Stumbled over a beautiful Cheery Tree at Westonbirt Arboretum (Gloucesteshire) and noticed this label:
On checking the net later, it turns out this tree, which is described as ‘highly desirable weeping tree which features a pendulous framework that is covered in pure white flowers in early spring….. This tree is a great asset to the smaller garden’.
So where does ‘Ivensii’ emanate from?
“Trying to delve into the origins of flowering cherries of the Japanese types was far more complex than I expected so I will keep it simple and say that this is a hybrid, sometimes known as the ‘Yoshino Cherry’. This particular variety was named at the UK’s famed Hillier Nurseries because of its weeping habit and wonderful tortuous branches….” The Jury Garden
“According to Wilson, the origin of this cherry is doubtful. It is planted abundantly in Tokyo and Yokohama, where it is known as the ‘Yoshino Cherry’, but has not yet been found wild. It may be a hybrid between P. speciosa and P. subhirtella. Wilson describes it as ‘remarkably distinct from all other Japanese or Chinese cherries and one of the most floriferous and beautiful of them’. It is perfectly hardy and grows vigorously, attaining a spread of about 40 ft. A.G.M. 1930.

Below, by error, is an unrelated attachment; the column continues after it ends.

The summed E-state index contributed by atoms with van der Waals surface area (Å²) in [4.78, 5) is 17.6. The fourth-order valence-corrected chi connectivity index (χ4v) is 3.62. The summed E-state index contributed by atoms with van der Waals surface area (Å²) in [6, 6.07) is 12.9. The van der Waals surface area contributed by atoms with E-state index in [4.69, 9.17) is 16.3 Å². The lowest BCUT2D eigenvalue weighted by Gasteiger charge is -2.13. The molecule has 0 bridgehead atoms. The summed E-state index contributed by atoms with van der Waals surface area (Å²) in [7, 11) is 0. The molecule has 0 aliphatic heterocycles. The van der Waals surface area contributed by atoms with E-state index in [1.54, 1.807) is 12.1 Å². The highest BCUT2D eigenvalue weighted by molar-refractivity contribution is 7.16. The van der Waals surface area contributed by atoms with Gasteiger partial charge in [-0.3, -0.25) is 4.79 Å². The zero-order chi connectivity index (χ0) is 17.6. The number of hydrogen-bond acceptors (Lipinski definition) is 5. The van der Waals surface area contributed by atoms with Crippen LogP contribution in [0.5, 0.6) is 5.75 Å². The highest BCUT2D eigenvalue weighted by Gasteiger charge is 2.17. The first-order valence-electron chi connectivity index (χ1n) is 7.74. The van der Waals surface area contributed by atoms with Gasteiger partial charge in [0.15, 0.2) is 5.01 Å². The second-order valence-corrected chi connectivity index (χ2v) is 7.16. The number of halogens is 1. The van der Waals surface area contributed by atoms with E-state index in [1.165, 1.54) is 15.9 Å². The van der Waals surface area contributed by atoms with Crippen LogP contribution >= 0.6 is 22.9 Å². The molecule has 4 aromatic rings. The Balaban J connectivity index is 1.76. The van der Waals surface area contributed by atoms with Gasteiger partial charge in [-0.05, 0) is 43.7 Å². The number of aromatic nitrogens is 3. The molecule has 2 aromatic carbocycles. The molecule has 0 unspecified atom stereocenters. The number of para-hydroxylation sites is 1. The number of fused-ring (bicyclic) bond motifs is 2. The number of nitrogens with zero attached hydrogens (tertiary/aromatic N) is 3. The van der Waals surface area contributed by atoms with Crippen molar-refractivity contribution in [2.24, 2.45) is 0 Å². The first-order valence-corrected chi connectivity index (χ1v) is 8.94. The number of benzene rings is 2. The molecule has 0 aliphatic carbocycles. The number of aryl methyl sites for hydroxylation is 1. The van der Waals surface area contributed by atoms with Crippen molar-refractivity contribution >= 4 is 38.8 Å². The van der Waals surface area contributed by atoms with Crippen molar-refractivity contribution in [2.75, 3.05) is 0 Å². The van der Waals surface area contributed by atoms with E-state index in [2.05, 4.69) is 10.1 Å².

About 1910 it was obtained from Germany and was grown as “P. paracerasus” at Kew, but was rare until the late 1920s, when large numbers were imported or raised in this country. It varies in the amount of pubescence on the undersurface of the leaf; sometimes the midrib and veins are densely covered with tawny down. In regard to habit, too, some trees are more erect and less spreading than others. If the tree is truly of hybrid origin, the fact that some of the stock now in nurseries has been raised from seed might account for this diversity.” The online edition of W. J. Bean’s Trees and Shrubs Hardy in the British Isles. Trees and Shrubs Hardy in the British Isles
But no sign of the origin of the cultavar ‘Ivensii’.
Then I came across this: “Twenty one specimens of the poorly-known skink Mabuya ivensii Bocage 1879, collected from northwestern Zambia and adjacent Zaire, represent the first records of the species from these countries”.
So, might it come from Roberto Ivens, the Portuguese explorer? or is there another Ivens out there in the world of natural science?